• timestamp (bool) – Indicate whether a timestamp associated with packet arrival is desired or not (default behavior is not to return a timestamp)

A tuple of length 2 or 3, depending whether the timestamp is desired. If no timestamp returns the device name (str) and the packet. If a timestamp, returns device name, timestamp, and the packet.

  • Shutdown – if the network device is shut down (i.e., by stopping the Switchyard program)
  • NoPackets – if no packets are received before the timeout expires.
send_packet(output_port, packet)

Send the Switchyard Packet object packet out the port named output_port.

  • output_port (str) – The name of the port on which to send the packet
  • packet (Packet) – A Switchyard packet object to send out the given interface


Raises SwitchyException:

if the output_port is invalid

Note that in the above call to recv_packet, no arguments are given so the call will block until a packet is received, and no timestamp will be returned (just the input port and the packet object). Importantly, note also that we aren’t handling any potential exceptions that could occur. In particular, we really should be handling at least the situation in which the framework is shut down (and we receive a Shutdown exception). Just for completeness, we should also handle the NoPackets exception, although if the code is designed to block indefinitely we shouldn’t receive that particular exception. (Note: these exceptions are defined in switchyard.lib.common.)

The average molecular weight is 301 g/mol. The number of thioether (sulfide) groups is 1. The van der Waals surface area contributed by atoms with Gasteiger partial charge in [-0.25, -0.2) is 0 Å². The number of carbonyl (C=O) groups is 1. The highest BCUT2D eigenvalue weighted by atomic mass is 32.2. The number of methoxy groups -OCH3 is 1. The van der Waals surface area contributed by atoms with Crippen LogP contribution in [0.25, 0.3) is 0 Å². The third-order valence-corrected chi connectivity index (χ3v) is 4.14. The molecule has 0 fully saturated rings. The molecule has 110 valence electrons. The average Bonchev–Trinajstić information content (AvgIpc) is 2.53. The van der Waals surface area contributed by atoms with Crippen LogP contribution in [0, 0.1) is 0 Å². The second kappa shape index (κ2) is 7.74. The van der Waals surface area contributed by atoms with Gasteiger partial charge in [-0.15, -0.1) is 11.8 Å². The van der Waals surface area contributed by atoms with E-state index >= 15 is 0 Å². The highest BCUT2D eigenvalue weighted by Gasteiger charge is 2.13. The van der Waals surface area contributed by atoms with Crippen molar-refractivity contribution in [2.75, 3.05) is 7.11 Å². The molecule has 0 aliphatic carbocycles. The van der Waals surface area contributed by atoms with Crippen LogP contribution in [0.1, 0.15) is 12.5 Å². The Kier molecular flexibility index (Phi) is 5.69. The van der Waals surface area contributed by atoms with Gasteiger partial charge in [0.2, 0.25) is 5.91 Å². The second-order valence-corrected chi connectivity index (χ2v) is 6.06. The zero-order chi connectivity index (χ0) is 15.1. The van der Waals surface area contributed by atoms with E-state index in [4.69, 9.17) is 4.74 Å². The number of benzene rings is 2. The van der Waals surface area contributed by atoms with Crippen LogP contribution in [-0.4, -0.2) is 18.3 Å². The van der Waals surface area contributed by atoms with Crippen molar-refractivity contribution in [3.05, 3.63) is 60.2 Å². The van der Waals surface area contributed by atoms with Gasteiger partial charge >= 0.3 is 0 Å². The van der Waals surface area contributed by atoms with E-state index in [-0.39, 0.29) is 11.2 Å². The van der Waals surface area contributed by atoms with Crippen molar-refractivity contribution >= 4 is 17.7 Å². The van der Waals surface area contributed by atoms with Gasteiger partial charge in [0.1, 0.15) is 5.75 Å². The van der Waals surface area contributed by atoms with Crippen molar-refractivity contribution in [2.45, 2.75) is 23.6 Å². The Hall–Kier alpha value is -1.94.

Let’s rewrite the code above, and now put everything in a while loop so that we keep reading and sending packets as long as we’re running. We will eventually turn this code into a working network hub implementation [1], but it’s currently broken because it still just sends a packet out the same port on which it arrived:

from switchyard.lib.packet import *
from switchyard.lib.address import *
from switchyard.lib.common import *

def main(net):
    while True:
            input_port,packet = net.recv_packet()
        except Shutdown:
            print ("Got shutdown signal; exiting")
        except NoPackets:
            print ("No packets were available.")

        # if we get here, we must have received a packet
        print ("Received {} on {}".format(packet, input_port))
        net.send_packet(input_port, packet)

Getting information about ports (interfaces) on the device